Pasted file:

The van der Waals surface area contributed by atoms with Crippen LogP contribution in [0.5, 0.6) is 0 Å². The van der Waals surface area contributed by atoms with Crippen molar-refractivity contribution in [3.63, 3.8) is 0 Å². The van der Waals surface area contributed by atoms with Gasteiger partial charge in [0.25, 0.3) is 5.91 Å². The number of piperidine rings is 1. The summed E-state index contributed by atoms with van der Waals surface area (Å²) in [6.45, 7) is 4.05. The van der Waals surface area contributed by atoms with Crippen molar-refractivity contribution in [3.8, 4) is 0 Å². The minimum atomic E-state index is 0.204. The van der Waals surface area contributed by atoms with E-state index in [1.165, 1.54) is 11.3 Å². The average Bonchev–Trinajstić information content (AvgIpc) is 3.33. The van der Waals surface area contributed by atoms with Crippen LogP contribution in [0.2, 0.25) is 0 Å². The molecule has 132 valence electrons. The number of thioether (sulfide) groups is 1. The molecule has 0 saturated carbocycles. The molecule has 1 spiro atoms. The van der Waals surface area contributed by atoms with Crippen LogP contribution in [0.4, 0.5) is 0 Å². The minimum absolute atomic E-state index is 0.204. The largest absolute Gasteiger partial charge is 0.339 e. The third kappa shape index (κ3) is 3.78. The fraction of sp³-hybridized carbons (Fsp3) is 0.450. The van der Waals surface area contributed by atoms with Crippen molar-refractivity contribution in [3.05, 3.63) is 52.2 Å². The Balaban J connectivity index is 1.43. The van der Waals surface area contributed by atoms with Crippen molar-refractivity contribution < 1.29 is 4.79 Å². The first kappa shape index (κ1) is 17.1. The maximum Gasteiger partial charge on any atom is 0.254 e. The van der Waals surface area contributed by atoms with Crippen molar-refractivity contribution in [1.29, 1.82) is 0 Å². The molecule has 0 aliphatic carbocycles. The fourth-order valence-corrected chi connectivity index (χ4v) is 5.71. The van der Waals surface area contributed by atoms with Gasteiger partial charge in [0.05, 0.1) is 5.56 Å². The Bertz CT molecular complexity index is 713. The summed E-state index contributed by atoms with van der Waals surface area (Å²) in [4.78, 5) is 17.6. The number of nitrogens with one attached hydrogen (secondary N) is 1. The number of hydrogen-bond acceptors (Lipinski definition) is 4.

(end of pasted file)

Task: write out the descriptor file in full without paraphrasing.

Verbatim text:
The van der Waals surface area contributed by atoms with Crippen LogP contribution in [0.5, 0.6) is 0 Å². The van der Waals surface area contributed by atoms with Crippen molar-refractivity contribution in [3.63, 3.8) is 0 Å². The van der Waals surface area contributed by atoms with Gasteiger partial charge in [0.25, 0.3) is 5.91 Å². The number of piperidine rings is 1. The summed E-state index contributed by atoms with van der Waals surface area (Å²) in [6.45, 7) is 4.05. The van der Waals surface area contributed by atoms with Crippen molar-refractivity contribution in [3.8, 4) is 0 Å². The minimum atomic E-state index is 0.204. The van der Waals surface area contributed by atoms with E-state index in [1.165, 1.54) is 11.3 Å². The average Bonchev–Trinajstić information content (AvgIpc) is 3.33. The van der Waals surface area contributed by atoms with Crippen LogP contribution in [0.2, 0.25) is 0 Å². The molecule has 132 valence electrons. The number of thioether (sulfide) groups is 1. The molecule has 0 saturated carbocycles. The molecule has 1 spiro atoms. The van der Waals surface area contributed by atoms with Crippen LogP contribution in [0.4, 0.5) is 0 Å². The minimum absolute atomic E-state index is 0.204. The largest absolute Gasteiger partial charge is 0.339 e. The third kappa shape index (κ3) is 3.78. The fraction of sp³-hybridized carbons (Fsp3) is 0.450. The van der Waals surface area contributed by atoms with Crippen molar-refractivity contribution in [3.05, 3.63) is 52.2 Å². The Balaban J connectivity index is 1.43. The van der Waals surface area contributed by atoms with Crippen molar-refractivity contribution < 1.29 is 4.79 Å². The first kappa shape index (κ1) is 17.1. The maximum Gasteiger partial charge on any atom is 0.254 e. The van der Waals surface area contributed by atoms with Crippen molar-refractivity contribution in [1.29, 1.82) is 0 Å². The molecule has 0 aliphatic carbocycles. The fourth-order valence-corrected chi connectivity index (χ4v) is 5.71. The van der Waals surface area contributed by atoms with Gasteiger partial charge in [0.05, 0.1) is 5.56 Å². The Bertz CT molecular complexity index is 713. The summed E-state index contributed by atoms with van der Waals surface area (Å²) in [4.78, 5) is 17.6. The number of nitrogens with one attached hydrogen (secondary N) is 1. The number of hydrogen-bond acceptors (Lipinski definition) is 4.